This content is not available in your region

This giant steel box is recording every moment of the climate crisis - in case we don't survive it

This artist's rendering shows what the 'black box' could look like.
This artist's rendering shows what the 'black box' could look like.   -   Copyright  Earth's Black Box/www.earthsblackbox.com
By Rosie Frost

This big ‘black box’ will soon record everything we say or do about climate change - and help future generations understand more about how we got into this crisis.

The practically indestructible 10-metre long steel structure is being built on a granite plane on the west coast of Tasmania, Australia. The final location is currently unknown, with its creators saying it has been chosen for its “geopolitical and geological stability.”

Construction is due to start next year but many of the details of the project are shrouded in mystery.

The black box will be powered by solar panels to ensure it keeps running even if external sources fail. Inside will be computers and hard drives recording an “unbiased account of the events that led to the demise of the planet.”

Earth's Black Box/www.earthsblackbox.com
The location has been chosen for its geopolitical and geological stability.Earth's Black Box/www.earthsblackbox.com

Data on sea levels, temperature, CO2 in the atmosphere and other environmental measurements will be documented alongside tweets, headlines and posts about climate change pulled from the internet by an algorithm. Talk about futuristic.

Black boxes are usually found in aircraft so that investigators can put together what happened if they crash. The final moments of these tragic events provide information that can help others avoid the same fate.

Earth’s Black Box is doing something similar for climate change. It is hoped that this record of the end of the world will help survivors piece together the scenarios that caused civilization to collapse.

"Ultimately, the box will contain the story, and knowingly keep us all accountable of how humanity tackled - or potentially failed against - its greatest challenge yet," its creators say.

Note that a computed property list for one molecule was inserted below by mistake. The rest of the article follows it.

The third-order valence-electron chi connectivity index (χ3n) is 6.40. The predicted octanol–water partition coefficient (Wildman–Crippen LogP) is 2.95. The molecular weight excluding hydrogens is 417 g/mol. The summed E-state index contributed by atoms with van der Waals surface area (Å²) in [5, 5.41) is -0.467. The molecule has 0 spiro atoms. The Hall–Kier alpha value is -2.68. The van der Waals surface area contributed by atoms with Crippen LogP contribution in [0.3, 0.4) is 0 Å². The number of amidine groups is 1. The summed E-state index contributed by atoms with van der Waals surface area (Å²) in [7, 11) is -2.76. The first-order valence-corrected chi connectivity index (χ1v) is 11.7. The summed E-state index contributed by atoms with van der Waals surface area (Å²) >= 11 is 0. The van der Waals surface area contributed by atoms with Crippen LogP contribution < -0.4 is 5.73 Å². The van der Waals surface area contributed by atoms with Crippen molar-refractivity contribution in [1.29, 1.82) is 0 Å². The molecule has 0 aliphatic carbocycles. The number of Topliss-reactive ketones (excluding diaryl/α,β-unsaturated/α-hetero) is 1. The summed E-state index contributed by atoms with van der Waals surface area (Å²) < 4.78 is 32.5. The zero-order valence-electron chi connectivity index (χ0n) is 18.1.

Holding world leaders to account

The project, by Clemenger BDDO and the University of Tasmania, also acts as a warning to those with the power to act. The marketing firm told ABC that it is there to “hold leaders to account - to make sure their action or inaction is recorded.”

By documenting information like tweets and headlines, they are hoping to inspire more concrete change. In a way, the aim is to make Earth’s Black Box entirely unnecessary.

Only one thing is certain: your actions and inactions are now being recorded.

“How the story ends is completely up to us,” says the project’s website. “Only one thing is certain: your actions and inactions are now being recorded.”

The beta version of the project is already running at another unnamed location and has been creating a record of what did - or didn’t - happen at COP26 in Glasgow earlier this year.

The first recordings that go into the box will be the discussions, promises and commitments made by global leaders at the conference. 

They are still trying to figure out the best way to make this data available if the technology to access it no longer exists after a future apocalypse. Getting through the thick steel walls will be the first challenge. It is assumed anyone with the technology to do that will be able to interpret basic symbols which could provide one avenue for communication.

Currently, there will only be 30 to 50 years worth of space on the hard drives, with scope to improve or expand at a later date.

According to the ABC report, those behind the steel monolith are also looking at other features including periodically transmitting information into space and a data reader that would be activated when it is exposed to sunlight.

But for now, while civilisation still exists, anyone with an internet connection can see the information recorded by Earth’s Black Box. Visitors to the site will also be able to connect to WiFi - something its creators claim will still be possible even when the internet no longer exists.